The Ranthambore forest, which has got its name from the famous Ranthambore Fort, situated in the middle of the jungle, witnesses the long vibrant history of the imperial era. During the regal era, before the independence of India, there was enormous forest cover spans almost entire Indian sub-continent. But with the time as the population grew and industrial development begun, to cater the need of the people, the exploitation of forests was started which led to the massive destruction of the green cover in the country. The shrinking forest cover and wildlife in the country compelled the government to give attention on this mounting problem and thus various policies were introduced to save the remaining forests and the wild inhabitants of the forests by making them reserve forests and national parks.
Before the end of the imperial era in Rajasthan, the Ranthambore forest was the exclusive hunting ground for the Royal members of the Jaipur Kingdom. The forest was owned by the Maharajah of Jaipur and managed by their hunting department. The local residents of the villages around the forest were allowed to take the forest produces after paying the little yearly tax to the kingdom’s treasury department. However, at that time, the population density around the forest was so low that there was hardly any impact on the Jungle due to human interference. Even being a hunting place for the Jaipur Royals, there was no any significant damage could be possible to such a large forest and its rich wildlife species due to the occasional hunting practice.
However, due to the severe exploitation of the forest areas in India, the forest conservation policies were badly needed in the country by mid of the twentieth century. Thus, in 1953, the Rajasthan forest act came into the force to provide some legal protection to the forests in Rajasthan. Though it was not enough to completely safeguard the forest cover, but it has slowed down the exploitation little bit. In 1955, the entire forest cover around Ranthambore was declared as the Sawai Madhopur Sanctuary and thus any kind of commercial activity in the forest was completely prohibited. However, the count of tigers in the forests was diminishing and this wild predator came on the verge of extinction in the country. So, a tiger conservation program Project Tiger was instigated in 1973 by the government of India. An area of 60 sq miles of Sawai Madhopur Sanctuary was taken under the project Tiger Scheme and the area was declared as the Tiger reserve area.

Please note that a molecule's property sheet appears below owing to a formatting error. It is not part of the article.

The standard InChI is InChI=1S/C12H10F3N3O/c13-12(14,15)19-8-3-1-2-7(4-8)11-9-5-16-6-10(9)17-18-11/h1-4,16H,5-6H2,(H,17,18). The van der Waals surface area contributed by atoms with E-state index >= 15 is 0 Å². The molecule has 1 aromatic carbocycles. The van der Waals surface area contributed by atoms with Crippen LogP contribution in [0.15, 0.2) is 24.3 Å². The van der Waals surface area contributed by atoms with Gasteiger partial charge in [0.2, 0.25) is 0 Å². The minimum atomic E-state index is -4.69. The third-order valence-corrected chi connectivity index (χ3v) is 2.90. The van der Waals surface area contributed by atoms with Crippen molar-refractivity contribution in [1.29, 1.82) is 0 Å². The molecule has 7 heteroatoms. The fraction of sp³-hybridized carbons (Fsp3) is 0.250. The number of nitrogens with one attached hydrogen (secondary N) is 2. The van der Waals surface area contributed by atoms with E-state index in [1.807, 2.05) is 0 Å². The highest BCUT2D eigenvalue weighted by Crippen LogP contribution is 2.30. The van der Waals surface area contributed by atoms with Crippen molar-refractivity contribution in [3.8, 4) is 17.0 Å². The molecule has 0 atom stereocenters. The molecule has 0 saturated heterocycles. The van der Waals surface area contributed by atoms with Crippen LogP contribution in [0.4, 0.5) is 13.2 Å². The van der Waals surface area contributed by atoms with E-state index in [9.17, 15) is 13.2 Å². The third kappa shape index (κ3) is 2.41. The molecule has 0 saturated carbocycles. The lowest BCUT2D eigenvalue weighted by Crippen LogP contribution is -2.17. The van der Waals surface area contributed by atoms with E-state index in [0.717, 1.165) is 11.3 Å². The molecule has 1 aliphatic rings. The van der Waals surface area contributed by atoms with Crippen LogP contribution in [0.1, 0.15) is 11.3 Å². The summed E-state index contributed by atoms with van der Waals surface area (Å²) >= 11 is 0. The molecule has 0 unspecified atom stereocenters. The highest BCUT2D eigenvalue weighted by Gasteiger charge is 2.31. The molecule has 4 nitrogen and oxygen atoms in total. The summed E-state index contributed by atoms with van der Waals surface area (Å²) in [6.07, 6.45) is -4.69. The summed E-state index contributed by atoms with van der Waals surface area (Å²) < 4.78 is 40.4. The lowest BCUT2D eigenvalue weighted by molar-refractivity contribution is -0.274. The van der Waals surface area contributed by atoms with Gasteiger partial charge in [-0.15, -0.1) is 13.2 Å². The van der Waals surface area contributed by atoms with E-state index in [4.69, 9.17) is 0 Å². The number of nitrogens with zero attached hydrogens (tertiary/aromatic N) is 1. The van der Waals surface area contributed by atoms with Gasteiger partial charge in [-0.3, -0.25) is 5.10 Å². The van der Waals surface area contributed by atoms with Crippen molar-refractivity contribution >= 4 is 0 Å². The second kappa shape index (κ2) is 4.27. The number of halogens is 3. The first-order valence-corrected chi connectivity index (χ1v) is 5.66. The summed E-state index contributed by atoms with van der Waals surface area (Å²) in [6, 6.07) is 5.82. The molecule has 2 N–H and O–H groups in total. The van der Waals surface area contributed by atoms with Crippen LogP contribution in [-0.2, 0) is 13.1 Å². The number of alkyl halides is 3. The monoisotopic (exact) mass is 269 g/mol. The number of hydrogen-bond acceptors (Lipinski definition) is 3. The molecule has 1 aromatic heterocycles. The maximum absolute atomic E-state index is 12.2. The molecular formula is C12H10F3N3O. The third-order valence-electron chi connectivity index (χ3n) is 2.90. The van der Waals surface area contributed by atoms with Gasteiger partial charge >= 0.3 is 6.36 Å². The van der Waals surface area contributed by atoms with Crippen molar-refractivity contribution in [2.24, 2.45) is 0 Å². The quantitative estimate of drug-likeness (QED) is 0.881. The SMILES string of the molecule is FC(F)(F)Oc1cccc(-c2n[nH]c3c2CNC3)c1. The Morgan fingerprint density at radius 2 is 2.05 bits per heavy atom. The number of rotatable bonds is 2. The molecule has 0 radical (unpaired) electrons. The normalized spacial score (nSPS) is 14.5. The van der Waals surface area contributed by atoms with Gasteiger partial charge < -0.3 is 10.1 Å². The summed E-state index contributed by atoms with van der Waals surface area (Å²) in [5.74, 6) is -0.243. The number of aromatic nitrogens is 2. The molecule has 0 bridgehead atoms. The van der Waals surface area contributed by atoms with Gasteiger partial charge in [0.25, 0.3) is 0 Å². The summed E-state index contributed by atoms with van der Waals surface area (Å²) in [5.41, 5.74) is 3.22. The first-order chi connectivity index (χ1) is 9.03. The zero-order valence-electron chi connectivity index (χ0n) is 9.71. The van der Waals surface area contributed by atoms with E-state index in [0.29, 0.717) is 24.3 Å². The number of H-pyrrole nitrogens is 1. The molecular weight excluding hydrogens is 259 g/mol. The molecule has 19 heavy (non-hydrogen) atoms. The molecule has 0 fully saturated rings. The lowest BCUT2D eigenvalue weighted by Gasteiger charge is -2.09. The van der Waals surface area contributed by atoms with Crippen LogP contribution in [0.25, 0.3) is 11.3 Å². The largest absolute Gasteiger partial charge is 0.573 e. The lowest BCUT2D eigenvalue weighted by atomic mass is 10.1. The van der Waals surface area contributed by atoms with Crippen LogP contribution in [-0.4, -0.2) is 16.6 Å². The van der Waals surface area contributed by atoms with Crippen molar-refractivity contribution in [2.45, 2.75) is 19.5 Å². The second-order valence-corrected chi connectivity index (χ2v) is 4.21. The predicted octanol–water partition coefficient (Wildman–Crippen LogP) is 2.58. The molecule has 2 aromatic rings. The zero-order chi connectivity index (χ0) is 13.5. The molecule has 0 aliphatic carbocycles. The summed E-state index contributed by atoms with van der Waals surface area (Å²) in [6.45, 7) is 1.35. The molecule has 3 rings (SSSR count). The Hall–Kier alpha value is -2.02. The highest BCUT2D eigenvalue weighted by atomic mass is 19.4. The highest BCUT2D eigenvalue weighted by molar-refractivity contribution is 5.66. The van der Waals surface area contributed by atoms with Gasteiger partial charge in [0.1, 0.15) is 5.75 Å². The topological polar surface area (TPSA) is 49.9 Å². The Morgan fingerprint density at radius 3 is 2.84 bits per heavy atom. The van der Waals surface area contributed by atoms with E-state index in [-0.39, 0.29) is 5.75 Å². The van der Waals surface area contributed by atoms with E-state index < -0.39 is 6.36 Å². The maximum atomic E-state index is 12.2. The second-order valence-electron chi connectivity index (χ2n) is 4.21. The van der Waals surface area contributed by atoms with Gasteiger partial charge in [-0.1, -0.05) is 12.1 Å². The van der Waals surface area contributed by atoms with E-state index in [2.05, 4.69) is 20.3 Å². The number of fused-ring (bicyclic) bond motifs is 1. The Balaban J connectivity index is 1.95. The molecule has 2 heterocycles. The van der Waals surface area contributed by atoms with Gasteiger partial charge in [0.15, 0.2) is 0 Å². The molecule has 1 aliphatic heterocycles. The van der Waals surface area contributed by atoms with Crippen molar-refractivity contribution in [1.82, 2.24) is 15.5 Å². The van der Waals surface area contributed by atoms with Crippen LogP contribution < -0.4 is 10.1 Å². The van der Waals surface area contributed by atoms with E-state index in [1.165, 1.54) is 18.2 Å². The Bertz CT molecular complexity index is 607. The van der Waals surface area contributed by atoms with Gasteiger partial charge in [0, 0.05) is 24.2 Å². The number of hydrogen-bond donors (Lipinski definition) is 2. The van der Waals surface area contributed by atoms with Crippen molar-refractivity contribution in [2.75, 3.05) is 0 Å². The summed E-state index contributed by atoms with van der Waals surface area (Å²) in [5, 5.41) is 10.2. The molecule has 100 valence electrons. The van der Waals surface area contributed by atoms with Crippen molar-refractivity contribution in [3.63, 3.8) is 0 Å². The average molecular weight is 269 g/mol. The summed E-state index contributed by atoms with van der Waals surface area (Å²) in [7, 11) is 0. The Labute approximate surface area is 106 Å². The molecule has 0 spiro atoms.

By 1980, more than 12 villages were shifted out of the sanctuary and an area of around 282.03 sq km was declared as the national park. Since then the area of tiger reserve and the national park increased over the time by including the adjacent forest areas in the protected zone. In 1983, 647 sq km of forest that was lying adjacent to the north side of the Ranthambore National Park was named as the Kela Devi Sanctuary and included in the tiger reserve zone. In the same way, 130 sq km of forest lying beside the southern periphery of the park was declared as the Sawai Mansingh Sanctuary in 1984 and also incorporated into the Ranthambore tiger reserve. Due to these tiger conservation efforts, the count of tiger has surged tremendously after 1973 since the project tiger was initiated. According to the latest census in 2014, the count of tiger reached around 64 in the Ranthambore tiger reserve. Safari in Ranthambore National Park is considered best in the world to view wild tigers in their natural habitat.
If you've always dreamed wildlife safari tour and holidays in wildlife destination on your weekend , you need to talk to with our tour expert for your tour package in Ranthambhore National Park.Ranthambhore is a welknown wildlife destination in India.Here are some hand picked Ranthambore tour itineraries which offer maximum wildlife safari experience.